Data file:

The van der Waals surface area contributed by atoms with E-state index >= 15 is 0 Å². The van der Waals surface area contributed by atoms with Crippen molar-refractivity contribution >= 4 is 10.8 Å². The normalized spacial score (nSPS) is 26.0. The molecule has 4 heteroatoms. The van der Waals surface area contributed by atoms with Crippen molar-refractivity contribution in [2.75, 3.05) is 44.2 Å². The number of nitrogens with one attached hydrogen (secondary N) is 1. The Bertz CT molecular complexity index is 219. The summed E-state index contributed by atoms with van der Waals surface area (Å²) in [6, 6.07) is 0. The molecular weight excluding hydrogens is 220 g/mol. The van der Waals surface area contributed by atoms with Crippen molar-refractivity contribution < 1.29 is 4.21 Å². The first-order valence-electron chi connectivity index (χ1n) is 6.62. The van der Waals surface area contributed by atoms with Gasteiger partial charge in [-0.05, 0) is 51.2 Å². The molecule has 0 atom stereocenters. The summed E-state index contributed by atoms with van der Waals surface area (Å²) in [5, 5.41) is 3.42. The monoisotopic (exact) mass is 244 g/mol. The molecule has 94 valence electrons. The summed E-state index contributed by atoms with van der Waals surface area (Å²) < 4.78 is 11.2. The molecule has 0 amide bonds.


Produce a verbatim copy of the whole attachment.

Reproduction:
The van der Waals surface area contributed by atoms with E-state index >= 15 is 0 Å². The van der Waals surface area contributed by atoms with Crippen molar-refractivity contribution >= 4 is 10.8 Å². The normalized spacial score (nSPS) is 26.0. The molecule has 4 heteroatoms. The van der Waals surface area contributed by atoms with Crippen molar-refractivity contribution in [2.75, 3.05) is 44.2 Å². The number of nitrogens with one attached hydrogen (secondary N) is 1. The Bertz CT molecular complexity index is 219. The summed E-state index contributed by atoms with van der Waals surface area (Å²) in [6, 6.07) is 0. The molecular weight excluding hydrogens is 220 g/mol. The van der Waals surface area contributed by atoms with Crippen molar-refractivity contribution < 1.29 is 4.21 Å². The first-order valence-electron chi connectivity index (χ1n) is 6.62. The van der Waals surface area contributed by atoms with Gasteiger partial charge in [-0.05, 0) is 51.2 Å². The molecule has 0 atom stereocenters. The summed E-state index contributed by atoms with van der Waals surface area (Å²) in [5, 5.41) is 3.42. The monoisotopic (exact) mass is 244 g/mol. The molecule has 94 valence electrons. The summed E-state index contributed by atoms with van der Waals surface area (Å²) < 4.78 is 11.2. The molecule has 0 amide bonds.